Almost daily protests have taken place against President Bashar al-Assad's regime since mid-March
An image taken from a video uploaded on YouTube -- which cannot be independently verified -- shows anti-government demonstrators holding a Syrian flag at a protest in Idlib, northwest Syria on August 26. A total of 473 people were killed during protests in the just-ending Muslim fasting month of Ramadan in Syria, a rights group has said. © - AFP/File
Almost daily protests have taken place against President Bashar al-Assad's regime since mid-March
AFP
Last updated: August 31, 2011

Hundreds killed in Syria protests during Ramadan

A total of 473 people were killed during protests in the just-ending Muslim fasting month of Ramadan in Syria, a rights group said on Wednesday.

The death toll comprised 360 civilians and 113 members of the security forces and army, the British-based Syrian Observatory for Human Rights said.

The civilians included 25 people aged under 18, 14 women and 28 who died in detention or under torture, the observatory said, mainly in the region of Homs where government forces were reported to be conducting new operations Wednesday.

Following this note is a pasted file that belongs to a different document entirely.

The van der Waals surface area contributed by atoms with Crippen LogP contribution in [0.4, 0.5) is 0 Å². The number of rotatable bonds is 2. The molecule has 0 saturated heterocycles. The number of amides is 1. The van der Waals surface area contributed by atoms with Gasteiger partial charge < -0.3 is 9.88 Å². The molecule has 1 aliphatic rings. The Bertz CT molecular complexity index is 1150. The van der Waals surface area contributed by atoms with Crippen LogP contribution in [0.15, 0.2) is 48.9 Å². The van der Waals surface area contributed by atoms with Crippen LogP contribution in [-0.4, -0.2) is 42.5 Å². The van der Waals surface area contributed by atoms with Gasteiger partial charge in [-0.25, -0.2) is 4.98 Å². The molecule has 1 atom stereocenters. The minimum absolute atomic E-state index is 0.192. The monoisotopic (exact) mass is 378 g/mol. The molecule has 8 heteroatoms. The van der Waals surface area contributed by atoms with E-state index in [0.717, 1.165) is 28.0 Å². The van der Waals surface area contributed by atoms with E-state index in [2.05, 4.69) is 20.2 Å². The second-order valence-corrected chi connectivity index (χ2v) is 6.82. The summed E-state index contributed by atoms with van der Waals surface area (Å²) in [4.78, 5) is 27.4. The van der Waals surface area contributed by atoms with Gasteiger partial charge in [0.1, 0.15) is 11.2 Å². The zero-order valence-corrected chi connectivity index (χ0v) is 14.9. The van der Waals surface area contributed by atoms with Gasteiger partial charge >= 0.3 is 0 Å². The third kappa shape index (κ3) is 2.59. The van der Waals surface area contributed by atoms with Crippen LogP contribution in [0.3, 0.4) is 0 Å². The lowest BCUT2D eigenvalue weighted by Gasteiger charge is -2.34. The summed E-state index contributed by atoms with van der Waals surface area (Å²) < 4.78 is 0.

Almost daily protests have taken place against the regime of President Bashar al-Assad since mid-March, in the face of a crackdown which according to UN figures has killed at least 2,200 people.

The observatory said that the security forces had returned the bodies of 13 people to their families, at least five of whom were still alive when they were arrested in early August.

Amnesty International said in a separate report that it had heard of 88 deaths in custody between April 1 and August 15, including 10 children aged between 13 and 18.

For at least 52 of them, Amnesty said "there is evidence that torture caused or contributed to the deaths," citing signs of violent beatings, burn marks and cuts.

Some had been mutilated "before or after death in particularly grotesque ways apparently intended to strike terror into the families to whom their corpses were returned."

"Such an increase in deaths cannot be a coincidence. It appears to be the expression of the same brutal violence that is being shown daily in the Syrian streets," said Reto Rufer, who heads the Middle East for the Swiss chapter of Amnesty International.

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